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Announcing the 2020 Norma Farber Award winner, Zaina Alsous

May 07, 2020

Zaina Alsous is the 2020 recipient of the Poetry Society of America's Norma Farber Book Award for her book A Theory of Birds (University of Arkansas Press).

The Norma Farber Book Award honors a first book of original poetry written by a living author.

The Judge was Matthew Shenoda.


Matthew Shenoda's Citation:

In Zaina Alsous’ A Theory of Birds we are ushered into a re-calibration of the world, one intent on the eradication of that which has been oppressive and divisive. In these poems history unravels us in fragments, causing us to fold ourselves into a new definition of “self” and an unabashed rejection of our positions as “subjects.” The poems found here are an honest and open exploration of how we come into a sense of our own understanding in a postcolonial world. Alsous’ poems are driven by the asking, often posing sentient questions like “who translated kings and not birds?"; questions that cause us to think of redefinition. And while her poems are searing in their critiques of political, racial, and gendered domination, like all good artists she is poignant in her ability to implicate herself at every turn and help us break through the binaries we often use to define ourselves. Hers is an aesthetic of fragmentation as a collective piecing together. A Theory of Birds teaches us that the interior narratives, the often quiet things that make each of us whole, are the most essential.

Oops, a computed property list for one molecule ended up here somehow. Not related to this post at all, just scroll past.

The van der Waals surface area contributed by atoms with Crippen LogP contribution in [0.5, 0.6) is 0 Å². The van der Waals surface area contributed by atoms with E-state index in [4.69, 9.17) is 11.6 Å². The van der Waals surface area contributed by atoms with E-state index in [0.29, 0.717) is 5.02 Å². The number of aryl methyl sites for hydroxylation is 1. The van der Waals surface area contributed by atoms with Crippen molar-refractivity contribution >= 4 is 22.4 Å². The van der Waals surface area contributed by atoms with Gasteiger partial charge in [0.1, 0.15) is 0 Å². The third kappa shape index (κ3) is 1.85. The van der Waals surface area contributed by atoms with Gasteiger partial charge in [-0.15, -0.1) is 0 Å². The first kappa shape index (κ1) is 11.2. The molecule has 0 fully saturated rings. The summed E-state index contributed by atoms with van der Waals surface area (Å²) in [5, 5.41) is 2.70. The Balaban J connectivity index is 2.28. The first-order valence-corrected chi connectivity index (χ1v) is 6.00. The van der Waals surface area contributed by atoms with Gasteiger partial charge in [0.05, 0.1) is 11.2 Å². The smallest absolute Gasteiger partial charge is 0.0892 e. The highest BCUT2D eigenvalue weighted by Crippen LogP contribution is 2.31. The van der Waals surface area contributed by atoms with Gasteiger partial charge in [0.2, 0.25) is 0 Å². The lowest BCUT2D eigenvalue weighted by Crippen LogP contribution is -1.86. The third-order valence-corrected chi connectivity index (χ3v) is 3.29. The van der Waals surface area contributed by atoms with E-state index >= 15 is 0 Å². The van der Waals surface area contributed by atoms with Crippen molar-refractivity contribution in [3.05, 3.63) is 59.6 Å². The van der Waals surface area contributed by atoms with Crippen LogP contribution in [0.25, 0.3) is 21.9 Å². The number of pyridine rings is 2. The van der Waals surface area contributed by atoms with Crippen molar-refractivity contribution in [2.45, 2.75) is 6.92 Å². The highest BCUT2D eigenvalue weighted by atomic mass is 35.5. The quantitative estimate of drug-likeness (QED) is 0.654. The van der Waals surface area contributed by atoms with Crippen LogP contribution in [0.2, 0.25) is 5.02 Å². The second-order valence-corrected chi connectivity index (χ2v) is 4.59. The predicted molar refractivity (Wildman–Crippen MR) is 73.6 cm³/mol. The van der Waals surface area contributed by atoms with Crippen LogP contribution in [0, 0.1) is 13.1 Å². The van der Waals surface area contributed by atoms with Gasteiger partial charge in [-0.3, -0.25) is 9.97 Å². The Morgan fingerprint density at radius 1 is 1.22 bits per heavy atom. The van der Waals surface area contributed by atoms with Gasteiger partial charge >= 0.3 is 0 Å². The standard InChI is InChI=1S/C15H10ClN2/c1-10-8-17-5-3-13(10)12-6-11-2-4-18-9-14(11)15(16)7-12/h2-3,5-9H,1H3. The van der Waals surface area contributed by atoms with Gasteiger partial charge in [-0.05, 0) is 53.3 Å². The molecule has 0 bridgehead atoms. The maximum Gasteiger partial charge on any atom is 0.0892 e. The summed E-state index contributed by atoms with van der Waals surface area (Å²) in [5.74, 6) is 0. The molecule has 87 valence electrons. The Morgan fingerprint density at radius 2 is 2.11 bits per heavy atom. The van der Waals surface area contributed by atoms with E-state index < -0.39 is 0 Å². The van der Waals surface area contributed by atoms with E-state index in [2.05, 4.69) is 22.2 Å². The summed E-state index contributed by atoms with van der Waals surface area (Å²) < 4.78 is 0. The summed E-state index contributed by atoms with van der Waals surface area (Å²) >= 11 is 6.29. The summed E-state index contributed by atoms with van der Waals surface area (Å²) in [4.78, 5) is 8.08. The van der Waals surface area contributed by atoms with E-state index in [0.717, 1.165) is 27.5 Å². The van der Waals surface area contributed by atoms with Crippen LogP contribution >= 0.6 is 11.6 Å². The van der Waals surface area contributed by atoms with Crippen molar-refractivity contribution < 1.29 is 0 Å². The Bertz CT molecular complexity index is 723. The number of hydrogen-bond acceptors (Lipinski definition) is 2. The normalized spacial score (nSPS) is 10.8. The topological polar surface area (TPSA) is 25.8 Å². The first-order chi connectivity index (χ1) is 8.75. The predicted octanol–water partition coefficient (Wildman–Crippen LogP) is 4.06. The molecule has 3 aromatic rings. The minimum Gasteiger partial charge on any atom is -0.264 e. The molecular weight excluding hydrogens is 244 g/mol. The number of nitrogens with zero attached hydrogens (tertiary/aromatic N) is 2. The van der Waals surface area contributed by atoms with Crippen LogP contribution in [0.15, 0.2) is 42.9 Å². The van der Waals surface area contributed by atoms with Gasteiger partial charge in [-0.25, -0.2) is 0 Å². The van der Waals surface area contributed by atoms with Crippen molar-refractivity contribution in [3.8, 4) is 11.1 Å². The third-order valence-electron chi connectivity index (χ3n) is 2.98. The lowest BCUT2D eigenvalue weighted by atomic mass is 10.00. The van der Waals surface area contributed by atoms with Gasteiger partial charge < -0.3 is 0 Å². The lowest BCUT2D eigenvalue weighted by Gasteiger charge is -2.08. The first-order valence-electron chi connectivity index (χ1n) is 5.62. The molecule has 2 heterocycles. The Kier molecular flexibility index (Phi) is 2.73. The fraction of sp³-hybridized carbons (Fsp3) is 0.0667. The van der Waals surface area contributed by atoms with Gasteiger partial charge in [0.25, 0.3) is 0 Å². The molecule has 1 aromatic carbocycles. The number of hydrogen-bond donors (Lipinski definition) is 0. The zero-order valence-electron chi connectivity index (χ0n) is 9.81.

Zaina Alsous is a prison abolitionist, a daughter of the Palestinian diaspora, and a movement worker in South Florida. Her poetry, reviews, and essays have been published in POETRY Magazine, The Kenyon Review, the New Inquiry, Adroit, and elsewhere. She edits for Scalawag Magazine, a publication dedicated to unsettling dominant narratives of the U.S. South. Her chapbook Lemon Effigies won the Rick Campbell Chapbook Prize and was published by Anhinga Press. Her first full-length collection A Theory of Birds won the Etel Adnan Poetry Prize, and was published by the University of Arkansas Press in the fall of 2019.